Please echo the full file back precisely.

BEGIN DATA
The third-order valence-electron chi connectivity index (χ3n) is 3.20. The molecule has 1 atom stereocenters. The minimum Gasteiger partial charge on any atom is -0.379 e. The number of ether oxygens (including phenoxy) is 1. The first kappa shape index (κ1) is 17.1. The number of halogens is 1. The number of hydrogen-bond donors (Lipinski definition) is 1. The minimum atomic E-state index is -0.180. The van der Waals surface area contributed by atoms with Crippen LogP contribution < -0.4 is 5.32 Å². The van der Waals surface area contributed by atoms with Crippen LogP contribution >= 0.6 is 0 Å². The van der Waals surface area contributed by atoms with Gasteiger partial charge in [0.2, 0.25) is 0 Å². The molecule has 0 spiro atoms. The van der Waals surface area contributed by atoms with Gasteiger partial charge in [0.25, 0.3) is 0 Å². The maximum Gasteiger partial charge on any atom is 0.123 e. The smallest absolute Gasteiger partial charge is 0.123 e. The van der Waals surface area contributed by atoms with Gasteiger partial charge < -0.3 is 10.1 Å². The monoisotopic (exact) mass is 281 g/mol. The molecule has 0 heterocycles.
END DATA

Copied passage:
The third-order valence-electron chi connectivity index (χ3n) is 3.20. The molecule has 1 atom stereocenters. The minimum Gasteiger partial charge on any atom is -0.379 e. The number of ether oxygens (including phenoxy) is 1. The first kappa shape index (κ1) is 17.1. The number of halogens is 1. The number of hydrogen-bond donors (Lipinski definition) is 1. The minimum atomic E-state index is -0.180. The van der Waals surface area contributed by atoms with Crippen LogP contribution < -0.4 is 5.32 Å². The van der Waals surface area contributed by atoms with Crippen LogP contribution >= 0.6 is 0 Å². The van der Waals surface area contributed by atoms with Gasteiger partial charge in [0.2, 0.25) is 0 Å². The molecule has 0 spiro atoms. The van der Waals surface area contributed by atoms with Gasteiger partial charge in [0.25, 0.3) is 0 Å². The maximum Gasteiger partial charge on any atom is 0.123 e. The smallest absolute Gasteiger partial charge is 0.123 e. The van der Waals surface area contributed by atoms with Gasteiger partial charge < -0.3 is 10.1 Å². The monoisotopic (exact) mass is 281 g/mol. The molecule has 0 heterocycles.